Borderline ENSO-neutral/ weak El Niño conditions are expected to continue into Northern Hemisphere winter 2012-13, possibly strengthening during the next few months.
During September 2012, the trend towards El Niño slowed in several key oceanic and atmospheric indicators. However, the Pacific basin reflects borderline ENSO-neutral/ weak El Niño conditions. Equatorial sea surface temperatures (SST) remained elevated across the Pacific Ocean, although anomalies decreased during the month as indicated by weekly index values in the Niño regions. The oceanic heat content (average temperature in the upper 300m of the ocean) anomalies also weakened, but continued to show large regions of above-average temperatures at depth across the equatorial Pacific. Interestingly, low-level westerly wind anomalies were evident over the equatorial western Pacific Ocean, which may portend possible strengthening of the subsurface anomalies in the coming months. Despite these winds, the atmosphere was still largely ENSO-neutral, as reflected by the Southern Oscillation index and near-average upper-level and lowerlevel winds across much of the Pacific. Tropical convection increased near the Date Line, which is consistent with weak El Niño conditions, but also remained elevated over eastern Indonesia, which is further westward than expected. Thus, the atmosphere and ocean indicate borderline ENSOneutral/ weak El Niño conditions.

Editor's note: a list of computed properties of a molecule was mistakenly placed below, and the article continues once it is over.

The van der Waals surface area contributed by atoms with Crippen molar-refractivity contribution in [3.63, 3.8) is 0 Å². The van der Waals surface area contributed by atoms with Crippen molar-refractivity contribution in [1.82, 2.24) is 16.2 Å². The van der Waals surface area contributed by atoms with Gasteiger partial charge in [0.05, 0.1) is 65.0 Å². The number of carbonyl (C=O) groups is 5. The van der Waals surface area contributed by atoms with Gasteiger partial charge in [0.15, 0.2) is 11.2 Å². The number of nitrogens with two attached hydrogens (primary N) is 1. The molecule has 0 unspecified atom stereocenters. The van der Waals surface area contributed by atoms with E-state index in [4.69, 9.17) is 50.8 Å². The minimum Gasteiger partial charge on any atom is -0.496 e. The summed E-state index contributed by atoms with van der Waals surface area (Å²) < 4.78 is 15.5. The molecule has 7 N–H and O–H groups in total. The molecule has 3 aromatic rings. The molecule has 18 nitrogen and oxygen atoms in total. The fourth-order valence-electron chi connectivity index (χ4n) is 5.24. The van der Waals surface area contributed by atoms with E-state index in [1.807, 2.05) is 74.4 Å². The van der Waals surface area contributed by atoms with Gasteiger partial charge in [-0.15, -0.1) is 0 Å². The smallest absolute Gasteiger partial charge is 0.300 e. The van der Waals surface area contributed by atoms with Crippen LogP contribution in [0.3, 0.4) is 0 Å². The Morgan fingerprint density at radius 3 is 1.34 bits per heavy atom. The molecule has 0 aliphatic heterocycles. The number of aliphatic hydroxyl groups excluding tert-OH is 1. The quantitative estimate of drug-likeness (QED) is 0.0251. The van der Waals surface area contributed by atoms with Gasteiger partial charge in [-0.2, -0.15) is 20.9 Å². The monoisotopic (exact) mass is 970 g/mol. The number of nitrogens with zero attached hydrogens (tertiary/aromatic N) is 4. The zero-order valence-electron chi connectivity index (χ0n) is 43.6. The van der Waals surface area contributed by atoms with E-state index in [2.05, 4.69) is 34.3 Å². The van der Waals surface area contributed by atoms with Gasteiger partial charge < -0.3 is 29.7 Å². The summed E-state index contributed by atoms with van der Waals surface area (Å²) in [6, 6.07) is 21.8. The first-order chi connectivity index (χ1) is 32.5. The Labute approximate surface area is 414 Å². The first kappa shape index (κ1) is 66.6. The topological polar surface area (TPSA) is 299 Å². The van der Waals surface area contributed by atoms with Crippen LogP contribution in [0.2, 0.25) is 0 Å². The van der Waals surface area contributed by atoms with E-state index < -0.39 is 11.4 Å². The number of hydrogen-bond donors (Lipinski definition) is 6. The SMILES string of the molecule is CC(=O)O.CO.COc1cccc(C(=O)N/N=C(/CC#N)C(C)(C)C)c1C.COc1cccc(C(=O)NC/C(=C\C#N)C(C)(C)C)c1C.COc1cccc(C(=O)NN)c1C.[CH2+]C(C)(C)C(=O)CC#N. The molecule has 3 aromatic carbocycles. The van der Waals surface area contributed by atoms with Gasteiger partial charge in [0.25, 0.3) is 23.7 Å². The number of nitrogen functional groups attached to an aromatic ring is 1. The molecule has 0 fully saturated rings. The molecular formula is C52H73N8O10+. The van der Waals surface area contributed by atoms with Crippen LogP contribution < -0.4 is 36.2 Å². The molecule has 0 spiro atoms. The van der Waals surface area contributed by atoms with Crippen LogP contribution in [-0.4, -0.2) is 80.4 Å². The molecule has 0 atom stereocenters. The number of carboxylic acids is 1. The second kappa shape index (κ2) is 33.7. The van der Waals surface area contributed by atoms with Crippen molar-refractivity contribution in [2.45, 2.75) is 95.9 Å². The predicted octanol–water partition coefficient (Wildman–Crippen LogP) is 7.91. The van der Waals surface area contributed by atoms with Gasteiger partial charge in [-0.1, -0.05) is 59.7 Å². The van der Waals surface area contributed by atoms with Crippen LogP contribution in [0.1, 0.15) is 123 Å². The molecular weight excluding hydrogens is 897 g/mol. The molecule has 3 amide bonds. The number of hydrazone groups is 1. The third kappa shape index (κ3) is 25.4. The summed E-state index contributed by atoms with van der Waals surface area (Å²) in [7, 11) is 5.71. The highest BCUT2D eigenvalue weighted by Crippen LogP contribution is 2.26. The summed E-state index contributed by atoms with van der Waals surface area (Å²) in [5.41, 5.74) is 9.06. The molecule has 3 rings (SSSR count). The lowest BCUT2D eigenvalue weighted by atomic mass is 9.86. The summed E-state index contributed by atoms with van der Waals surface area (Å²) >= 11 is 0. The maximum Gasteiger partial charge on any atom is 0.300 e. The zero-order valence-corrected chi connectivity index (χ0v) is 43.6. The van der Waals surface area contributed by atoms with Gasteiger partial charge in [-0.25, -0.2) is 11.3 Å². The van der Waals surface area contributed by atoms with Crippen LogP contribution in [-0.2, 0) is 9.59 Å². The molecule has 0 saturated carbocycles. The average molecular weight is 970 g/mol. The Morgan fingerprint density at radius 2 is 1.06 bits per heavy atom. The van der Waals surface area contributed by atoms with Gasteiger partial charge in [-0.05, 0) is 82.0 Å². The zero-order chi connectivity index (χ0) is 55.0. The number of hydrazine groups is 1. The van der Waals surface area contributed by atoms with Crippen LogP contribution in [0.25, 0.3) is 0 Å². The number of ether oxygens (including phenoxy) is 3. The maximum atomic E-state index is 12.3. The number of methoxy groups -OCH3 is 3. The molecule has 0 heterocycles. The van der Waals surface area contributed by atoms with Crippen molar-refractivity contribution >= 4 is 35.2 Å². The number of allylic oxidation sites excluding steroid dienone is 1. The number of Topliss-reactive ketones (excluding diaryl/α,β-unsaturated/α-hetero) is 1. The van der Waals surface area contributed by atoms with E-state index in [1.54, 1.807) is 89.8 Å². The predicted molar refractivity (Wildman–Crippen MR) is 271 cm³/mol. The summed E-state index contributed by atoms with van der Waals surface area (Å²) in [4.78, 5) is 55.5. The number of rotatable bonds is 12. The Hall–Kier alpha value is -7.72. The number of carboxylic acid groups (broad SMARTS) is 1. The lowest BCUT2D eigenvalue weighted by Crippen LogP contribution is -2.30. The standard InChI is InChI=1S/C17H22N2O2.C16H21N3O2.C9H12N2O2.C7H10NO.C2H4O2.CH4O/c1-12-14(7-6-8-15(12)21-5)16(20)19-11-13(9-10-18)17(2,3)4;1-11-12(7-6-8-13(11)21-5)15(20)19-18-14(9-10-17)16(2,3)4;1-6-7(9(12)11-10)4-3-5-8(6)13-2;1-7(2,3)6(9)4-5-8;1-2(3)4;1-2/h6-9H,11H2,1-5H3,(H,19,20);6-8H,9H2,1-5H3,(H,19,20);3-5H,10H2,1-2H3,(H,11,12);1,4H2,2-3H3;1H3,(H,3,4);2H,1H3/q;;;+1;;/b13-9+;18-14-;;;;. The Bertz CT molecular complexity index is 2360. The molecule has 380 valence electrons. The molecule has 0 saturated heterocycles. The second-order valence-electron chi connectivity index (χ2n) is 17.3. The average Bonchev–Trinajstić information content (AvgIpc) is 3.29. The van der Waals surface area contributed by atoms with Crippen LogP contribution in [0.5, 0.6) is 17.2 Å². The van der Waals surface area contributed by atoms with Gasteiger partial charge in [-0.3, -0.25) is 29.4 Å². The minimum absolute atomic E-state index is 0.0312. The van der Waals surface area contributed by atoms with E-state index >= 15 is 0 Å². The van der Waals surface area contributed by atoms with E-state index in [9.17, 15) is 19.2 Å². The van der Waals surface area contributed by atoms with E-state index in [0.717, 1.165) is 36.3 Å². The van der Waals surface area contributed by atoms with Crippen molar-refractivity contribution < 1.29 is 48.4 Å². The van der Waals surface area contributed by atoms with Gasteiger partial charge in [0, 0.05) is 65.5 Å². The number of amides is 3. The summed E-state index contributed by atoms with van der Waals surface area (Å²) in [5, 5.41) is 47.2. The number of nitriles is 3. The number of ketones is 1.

Compared to the past few months, the chance is reduced for El Niño to develop during Northern Hemisphere fall/winter 2012-13 (see CPC/IRI consensus forecast). Due to the recent slowdown in the development of El Nino, it is not clear whether a fully coupled El Niño will emerge. The majority of models indicate that borderline ENSO-neutral/ weak El Niño conditions will continue, and about half suggest that El Niño could develop, but remain weak. The official forecast therefore favors the continuation of borderline ENSO-neutral/ weak El Niño conditions into Northern Hemisphere winter 2012-13, with the possibility of strengthening during the next few months.
This discussion is a consolidated effort of the National Oceanic and Atmospheric Administration (NOAA), NOAA’s National Weather Service, and their funded institutions.